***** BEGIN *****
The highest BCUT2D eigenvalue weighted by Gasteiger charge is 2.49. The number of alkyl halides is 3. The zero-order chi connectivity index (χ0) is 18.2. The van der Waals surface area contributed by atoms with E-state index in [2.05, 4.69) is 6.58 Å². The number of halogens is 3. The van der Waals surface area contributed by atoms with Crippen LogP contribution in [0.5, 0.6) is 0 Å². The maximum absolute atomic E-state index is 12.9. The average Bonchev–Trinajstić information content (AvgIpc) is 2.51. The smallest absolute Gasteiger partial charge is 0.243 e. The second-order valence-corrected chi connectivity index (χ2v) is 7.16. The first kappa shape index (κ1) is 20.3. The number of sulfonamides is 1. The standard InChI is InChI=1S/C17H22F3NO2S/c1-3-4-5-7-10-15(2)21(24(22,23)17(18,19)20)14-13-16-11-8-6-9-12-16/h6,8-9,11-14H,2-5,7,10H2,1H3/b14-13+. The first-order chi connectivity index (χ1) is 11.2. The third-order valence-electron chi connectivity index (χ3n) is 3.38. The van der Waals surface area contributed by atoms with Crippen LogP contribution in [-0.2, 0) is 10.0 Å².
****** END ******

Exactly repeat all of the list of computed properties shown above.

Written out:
The highest BCUT2D eigenvalue weighted by Gasteiger charge is 2.49. The number of alkyl halides is 3. The zero-order chi connectivity index (χ0) is 18.2. The van der Waals surface area contributed by atoms with E-state index in [2.05, 4.69) is 6.58 Å². The number of halogens is 3. The van der Waals surface area contributed by atoms with Crippen LogP contribution in [0.5, 0.6) is 0 Å². The maximum absolute atomic E-state index is 12.9. The average Bonchev–Trinajstić information content (AvgIpc) is 2.51. The smallest absolute Gasteiger partial charge is 0.243 e. The second-order valence-corrected chi connectivity index (χ2v) is 7.16. The first kappa shape index (κ1) is 20.3. The number of sulfonamides is 1. The standard InChI is InChI=1S/C17H22F3NO2S/c1-3-4-5-7-10-15(2)21(24(22,23)17(18,19)20)14-13-16-11-8-6-9-12-16/h6,8-9,11-14H,2-5,7,10H2,1H3/b14-13+. The first-order chi connectivity index (χ1) is 11.2. The third-order valence-electron chi connectivity index (χ3n) is 3.38. The van der Waals surface area contributed by atoms with Crippen LogP contribution in [-0.2, 0) is 10.0 Å².